THE Hacienda was demolished in the late summer of 2008. Nantwich historian, Andrew Lamberton,
had an interest in the lost building - apart from his interest and book
publishing skills on the topic - after being given permission to photograph the
He was surprised to see that the building had
gone - and even more surprised to learn that outline planning permission had been
granted by the former Crewe and Nantwich Borough Council for it to be replaced.
But outline permission soon became
full permission and in late 2010 the change became a reality.
Andrew told me he
was "lucky enough to be shown round" The Hacienda, and he provided some of the photographs he was able to take. Some of the interior
features which he saw came from the old Eaton Hall (designed by Alfred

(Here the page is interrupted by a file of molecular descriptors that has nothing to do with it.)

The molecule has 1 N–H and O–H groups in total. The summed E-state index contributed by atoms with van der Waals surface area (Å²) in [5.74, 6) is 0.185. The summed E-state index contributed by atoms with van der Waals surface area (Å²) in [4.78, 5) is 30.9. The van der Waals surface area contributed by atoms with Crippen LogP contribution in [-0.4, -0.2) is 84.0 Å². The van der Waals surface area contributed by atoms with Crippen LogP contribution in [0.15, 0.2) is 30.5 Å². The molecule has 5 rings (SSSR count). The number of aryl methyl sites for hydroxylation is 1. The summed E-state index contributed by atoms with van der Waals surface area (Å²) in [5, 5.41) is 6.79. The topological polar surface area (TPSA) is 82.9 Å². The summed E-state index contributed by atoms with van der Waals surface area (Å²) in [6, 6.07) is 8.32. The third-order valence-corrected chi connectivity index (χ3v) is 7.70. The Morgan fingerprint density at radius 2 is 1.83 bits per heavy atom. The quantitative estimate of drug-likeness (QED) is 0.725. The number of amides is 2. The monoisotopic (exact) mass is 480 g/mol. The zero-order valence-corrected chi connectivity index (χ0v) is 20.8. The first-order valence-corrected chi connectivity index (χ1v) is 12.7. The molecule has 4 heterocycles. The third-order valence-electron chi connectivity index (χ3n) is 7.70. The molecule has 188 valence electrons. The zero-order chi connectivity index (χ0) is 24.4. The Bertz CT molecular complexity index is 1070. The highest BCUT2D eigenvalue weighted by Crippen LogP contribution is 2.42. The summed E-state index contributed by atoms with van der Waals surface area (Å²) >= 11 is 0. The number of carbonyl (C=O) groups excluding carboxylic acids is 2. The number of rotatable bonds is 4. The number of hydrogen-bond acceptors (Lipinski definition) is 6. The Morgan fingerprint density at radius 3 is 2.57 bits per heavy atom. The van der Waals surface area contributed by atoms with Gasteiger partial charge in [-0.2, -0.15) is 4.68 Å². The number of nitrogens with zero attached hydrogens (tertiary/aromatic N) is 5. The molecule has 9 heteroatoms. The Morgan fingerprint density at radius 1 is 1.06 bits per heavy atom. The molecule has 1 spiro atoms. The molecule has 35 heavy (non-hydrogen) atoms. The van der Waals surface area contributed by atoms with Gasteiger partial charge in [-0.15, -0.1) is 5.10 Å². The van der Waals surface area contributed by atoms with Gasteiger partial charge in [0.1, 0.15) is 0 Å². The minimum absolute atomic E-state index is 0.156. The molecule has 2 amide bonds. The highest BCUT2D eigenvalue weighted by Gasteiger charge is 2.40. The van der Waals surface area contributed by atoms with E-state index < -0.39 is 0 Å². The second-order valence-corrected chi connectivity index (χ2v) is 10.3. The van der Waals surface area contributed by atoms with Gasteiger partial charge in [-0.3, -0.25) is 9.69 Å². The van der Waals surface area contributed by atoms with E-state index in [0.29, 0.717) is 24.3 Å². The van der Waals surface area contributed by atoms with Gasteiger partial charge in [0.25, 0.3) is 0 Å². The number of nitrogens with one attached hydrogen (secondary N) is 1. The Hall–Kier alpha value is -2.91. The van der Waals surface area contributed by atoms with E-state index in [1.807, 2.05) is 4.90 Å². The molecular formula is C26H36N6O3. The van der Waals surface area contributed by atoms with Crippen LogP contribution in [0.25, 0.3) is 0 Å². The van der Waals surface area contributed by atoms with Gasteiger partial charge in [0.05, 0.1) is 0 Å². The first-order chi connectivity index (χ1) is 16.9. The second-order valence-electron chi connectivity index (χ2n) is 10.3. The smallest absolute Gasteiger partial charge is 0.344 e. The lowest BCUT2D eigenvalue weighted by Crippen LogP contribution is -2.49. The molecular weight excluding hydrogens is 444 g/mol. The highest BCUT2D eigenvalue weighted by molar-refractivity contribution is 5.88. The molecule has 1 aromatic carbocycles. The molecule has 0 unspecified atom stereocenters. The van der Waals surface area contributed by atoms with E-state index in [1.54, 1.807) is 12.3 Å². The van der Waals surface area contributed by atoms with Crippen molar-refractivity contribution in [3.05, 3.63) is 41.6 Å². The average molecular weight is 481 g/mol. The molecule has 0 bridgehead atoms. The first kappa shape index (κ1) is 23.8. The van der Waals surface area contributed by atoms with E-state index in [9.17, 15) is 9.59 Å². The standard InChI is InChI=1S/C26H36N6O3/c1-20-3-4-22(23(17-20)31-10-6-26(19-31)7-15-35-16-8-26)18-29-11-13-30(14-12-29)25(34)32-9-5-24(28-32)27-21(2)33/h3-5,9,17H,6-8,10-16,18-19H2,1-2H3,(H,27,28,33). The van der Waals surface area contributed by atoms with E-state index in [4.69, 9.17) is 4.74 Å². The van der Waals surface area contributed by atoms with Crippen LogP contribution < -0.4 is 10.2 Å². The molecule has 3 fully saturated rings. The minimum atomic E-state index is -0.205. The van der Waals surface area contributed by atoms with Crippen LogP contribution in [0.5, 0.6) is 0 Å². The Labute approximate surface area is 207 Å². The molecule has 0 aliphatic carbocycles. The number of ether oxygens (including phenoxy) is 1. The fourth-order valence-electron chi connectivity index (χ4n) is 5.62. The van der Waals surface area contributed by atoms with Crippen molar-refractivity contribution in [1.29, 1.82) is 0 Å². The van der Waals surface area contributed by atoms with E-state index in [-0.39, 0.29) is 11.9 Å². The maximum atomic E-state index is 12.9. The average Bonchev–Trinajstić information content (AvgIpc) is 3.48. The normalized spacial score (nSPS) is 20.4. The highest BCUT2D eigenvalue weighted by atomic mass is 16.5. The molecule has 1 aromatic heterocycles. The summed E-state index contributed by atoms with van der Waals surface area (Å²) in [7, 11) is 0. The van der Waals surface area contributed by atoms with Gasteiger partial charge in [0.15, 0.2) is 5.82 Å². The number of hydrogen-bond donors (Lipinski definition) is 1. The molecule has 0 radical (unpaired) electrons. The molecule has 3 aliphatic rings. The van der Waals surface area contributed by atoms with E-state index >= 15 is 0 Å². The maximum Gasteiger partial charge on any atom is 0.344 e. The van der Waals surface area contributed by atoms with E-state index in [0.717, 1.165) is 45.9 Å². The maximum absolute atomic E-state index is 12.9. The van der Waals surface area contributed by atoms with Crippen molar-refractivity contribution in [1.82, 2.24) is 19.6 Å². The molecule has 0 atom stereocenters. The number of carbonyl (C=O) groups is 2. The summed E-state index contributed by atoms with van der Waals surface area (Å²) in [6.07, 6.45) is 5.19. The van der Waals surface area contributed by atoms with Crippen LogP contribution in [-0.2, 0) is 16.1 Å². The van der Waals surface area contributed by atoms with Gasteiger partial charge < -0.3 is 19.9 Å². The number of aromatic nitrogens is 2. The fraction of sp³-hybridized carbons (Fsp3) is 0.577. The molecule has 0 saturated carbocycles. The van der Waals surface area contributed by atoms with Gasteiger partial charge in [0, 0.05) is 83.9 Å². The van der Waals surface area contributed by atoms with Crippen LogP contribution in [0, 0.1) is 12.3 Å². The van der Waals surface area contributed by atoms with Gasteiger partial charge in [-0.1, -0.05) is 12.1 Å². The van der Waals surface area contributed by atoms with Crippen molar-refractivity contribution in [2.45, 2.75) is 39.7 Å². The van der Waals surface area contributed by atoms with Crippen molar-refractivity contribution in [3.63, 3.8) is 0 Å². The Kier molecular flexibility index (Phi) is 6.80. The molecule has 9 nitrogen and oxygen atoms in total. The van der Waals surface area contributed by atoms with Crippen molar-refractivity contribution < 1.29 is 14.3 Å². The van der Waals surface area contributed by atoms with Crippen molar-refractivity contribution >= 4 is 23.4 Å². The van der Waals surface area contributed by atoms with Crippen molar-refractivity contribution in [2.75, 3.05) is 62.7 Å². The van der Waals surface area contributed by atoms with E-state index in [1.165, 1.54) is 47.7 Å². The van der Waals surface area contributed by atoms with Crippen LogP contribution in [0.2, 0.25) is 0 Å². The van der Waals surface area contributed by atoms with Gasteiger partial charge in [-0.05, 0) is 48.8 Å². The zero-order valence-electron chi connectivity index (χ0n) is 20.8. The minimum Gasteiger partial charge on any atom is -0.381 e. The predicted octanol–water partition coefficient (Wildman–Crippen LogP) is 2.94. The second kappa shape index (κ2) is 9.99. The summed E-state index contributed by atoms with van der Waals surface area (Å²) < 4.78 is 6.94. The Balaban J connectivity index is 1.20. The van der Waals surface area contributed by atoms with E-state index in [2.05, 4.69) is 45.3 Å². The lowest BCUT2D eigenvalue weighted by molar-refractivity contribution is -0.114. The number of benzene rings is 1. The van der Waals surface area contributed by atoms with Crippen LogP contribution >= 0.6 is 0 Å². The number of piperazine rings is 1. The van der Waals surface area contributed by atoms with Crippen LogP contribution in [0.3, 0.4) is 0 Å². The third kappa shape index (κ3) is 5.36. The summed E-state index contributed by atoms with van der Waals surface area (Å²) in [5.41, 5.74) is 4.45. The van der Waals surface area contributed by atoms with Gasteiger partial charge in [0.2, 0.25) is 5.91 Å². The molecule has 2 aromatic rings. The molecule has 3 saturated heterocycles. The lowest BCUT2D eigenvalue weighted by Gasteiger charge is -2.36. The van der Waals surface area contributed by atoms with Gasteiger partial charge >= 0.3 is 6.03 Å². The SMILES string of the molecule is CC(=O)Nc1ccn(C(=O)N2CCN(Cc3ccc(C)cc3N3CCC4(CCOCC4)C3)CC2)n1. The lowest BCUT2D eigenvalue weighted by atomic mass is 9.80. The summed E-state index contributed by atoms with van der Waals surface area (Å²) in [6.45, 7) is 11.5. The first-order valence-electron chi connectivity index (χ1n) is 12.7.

Waterhouse in Victorian Gothic) when it was being
demolished, he told me.
They are shown on this page because they will be
of interest to people who like old properties - and as a matter of record,
had the features been lost in the demolition. Fortunately it didn't come to that.
Andrew told me that The Hacienda
was "built by Walter Elson (the Nantwich corn merchant) in the mid 1960s. It was built around an open
square, very similar to the cloister type of arrangement that you find in
He added: "I thought the dining room was
the nicest room, being fully panelled in, I think, rich mahogany. The
picture (right) shows this nicely. The top string is beautifully inlaid with
mother of pearl.
"There were various numbers on show
around the whole room from number 1 to 32. I didn't find out what they had
referred to at Eaton Hall but I was curious. The close-up picture (left) shows the number 6
with a mother of pearl pattern on each side
Where is the panelling now?
Andrew told me "I learned later that the Hacienda panelling, etc, was reclaimed
by a Yorkshire-based firm and was to be reinstalled somewhere in that county."
My thanks to Andrew for sharing the
pictures with us.